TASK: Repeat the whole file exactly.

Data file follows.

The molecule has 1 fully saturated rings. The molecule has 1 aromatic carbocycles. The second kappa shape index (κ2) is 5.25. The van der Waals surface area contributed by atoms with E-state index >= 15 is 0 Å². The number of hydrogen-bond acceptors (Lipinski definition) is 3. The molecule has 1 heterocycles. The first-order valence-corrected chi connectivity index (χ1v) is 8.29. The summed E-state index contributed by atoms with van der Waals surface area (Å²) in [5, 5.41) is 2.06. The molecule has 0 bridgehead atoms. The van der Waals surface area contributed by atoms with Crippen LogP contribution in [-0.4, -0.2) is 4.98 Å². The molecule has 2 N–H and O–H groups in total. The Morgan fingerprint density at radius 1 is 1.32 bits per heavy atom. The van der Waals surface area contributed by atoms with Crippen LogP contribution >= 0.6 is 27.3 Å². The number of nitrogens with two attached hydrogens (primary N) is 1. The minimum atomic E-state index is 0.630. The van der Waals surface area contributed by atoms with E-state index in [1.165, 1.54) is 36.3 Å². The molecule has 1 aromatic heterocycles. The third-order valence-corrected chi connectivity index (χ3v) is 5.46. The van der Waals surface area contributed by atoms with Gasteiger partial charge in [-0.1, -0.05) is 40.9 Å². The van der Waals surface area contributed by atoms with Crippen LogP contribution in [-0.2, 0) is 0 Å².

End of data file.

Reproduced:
The molecule has 1 fully saturated rings. The molecule has 1 aromatic carbocycles. The second kappa shape index (κ2) is 5.25. The van der Waals surface area contributed by atoms with E-state index >= 15 is 0 Å². The number of hydrogen-bond acceptors (Lipinski definition) is 3. The molecule has 1 heterocycles. The first-order valence-corrected chi connectivity index (χ1v) is 8.29. The summed E-state index contributed by atoms with van der Waals surface area (Å²) in [5, 5.41) is 2.06. The molecule has 0 bridgehead atoms. The van der Waals surface area contributed by atoms with Crippen LogP contribution in [-0.4, -0.2) is 4.98 Å². The molecule has 2 N–H and O–H groups in total. The Morgan fingerprint density at radius 1 is 1.32 bits per heavy atom. The van der Waals surface area contributed by atoms with Crippen LogP contribution >= 0.6 is 27.3 Å². The number of nitrogens with two attached hydrogens (primary N) is 1. The minimum atomic E-state index is 0.630. The van der Waals surface area contributed by atoms with E-state index in [1.165, 1.54) is 36.3 Å². The molecule has 1 aromatic heterocycles. The third-order valence-corrected chi connectivity index (χ3v) is 5.46. The van der Waals surface area contributed by atoms with Gasteiger partial charge in [-0.1, -0.05) is 40.9 Å². The van der Waals surface area contributed by atoms with Crippen LogP contribution in [-0.2, 0) is 0 Å².